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Editor’s Comment: French Connection founder needs to let go

The pressure on French Connection’s chairman and chief executive Stephen Marks grew this week after the business posted its fifth consecutive year of losses.

Marks tried to put a positive spin on the figures, pointing out that there had been a “noticeable improvement” in the second half. He also said reaction to this season’s collections had been “very strong so far”. But French Connection has been in its current slump for quite a while now, and these figures did little to inspire confidence in its turnaround plans.

Perhaps the time has finally come, then, to bring some fresh leadership into the business. Marks, who founded French Connection in the early 1970s, is thought to be unwilling to relinquish his dual role as chairman and chief executive. Yet the UK Corporate Governance Code makes it clear that there should be a clear division of responsibilities at the head of the company between the running of the board and the day-to-day business.

“No one individual should have unfettered powers of decision,” the code states.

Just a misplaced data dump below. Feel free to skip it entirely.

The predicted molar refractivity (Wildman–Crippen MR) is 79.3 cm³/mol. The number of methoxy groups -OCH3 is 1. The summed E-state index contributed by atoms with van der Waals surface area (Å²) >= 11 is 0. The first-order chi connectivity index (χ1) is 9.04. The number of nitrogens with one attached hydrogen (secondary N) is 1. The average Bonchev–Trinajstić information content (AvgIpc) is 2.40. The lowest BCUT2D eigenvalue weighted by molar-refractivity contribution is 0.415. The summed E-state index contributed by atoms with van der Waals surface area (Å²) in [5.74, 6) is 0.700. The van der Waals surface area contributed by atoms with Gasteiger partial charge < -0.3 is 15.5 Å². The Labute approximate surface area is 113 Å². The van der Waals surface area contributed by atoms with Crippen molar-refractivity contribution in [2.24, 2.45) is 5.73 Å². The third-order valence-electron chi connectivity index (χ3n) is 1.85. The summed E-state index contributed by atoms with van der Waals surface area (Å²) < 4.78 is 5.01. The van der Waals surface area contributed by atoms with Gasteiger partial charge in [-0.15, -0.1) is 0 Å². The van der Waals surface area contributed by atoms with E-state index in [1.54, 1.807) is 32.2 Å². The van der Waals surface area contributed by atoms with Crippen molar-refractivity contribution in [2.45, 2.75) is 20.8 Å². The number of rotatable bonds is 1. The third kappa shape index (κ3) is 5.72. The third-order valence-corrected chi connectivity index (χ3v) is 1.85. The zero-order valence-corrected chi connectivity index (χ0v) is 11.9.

There’s no doubt that Marks has been a strong leader for the business in the past, albeit with a few bumps along the road. But over recent years, French Connection has lost its way. Its product is not as exciting as it once was, and it is no longer clear who it is targeting. The brand’s most recent heyday was in the 1990s, with the much-loved FCUK range. But that is dated now, and an ill-advised attempt to revive the FCUK logo last year is probably best forgotten.

More recently, French Connection has jumped on the activewear bandwagon, but at its price point it is competing head to head with more creative, of-the-moment brands such as Lululemon. Meanwhile, across its main clothing collections, it is competing with Reiss, Jigsaw and others at the upmarket end of the high street. Both of those rivals have a much clearer brand handwriting.

With support from a new chief executive, who could bring a fresh pair of eyes, and challenge the status quo of how the business operates, Marks could begin to revive this once fun and inviting brand.

 

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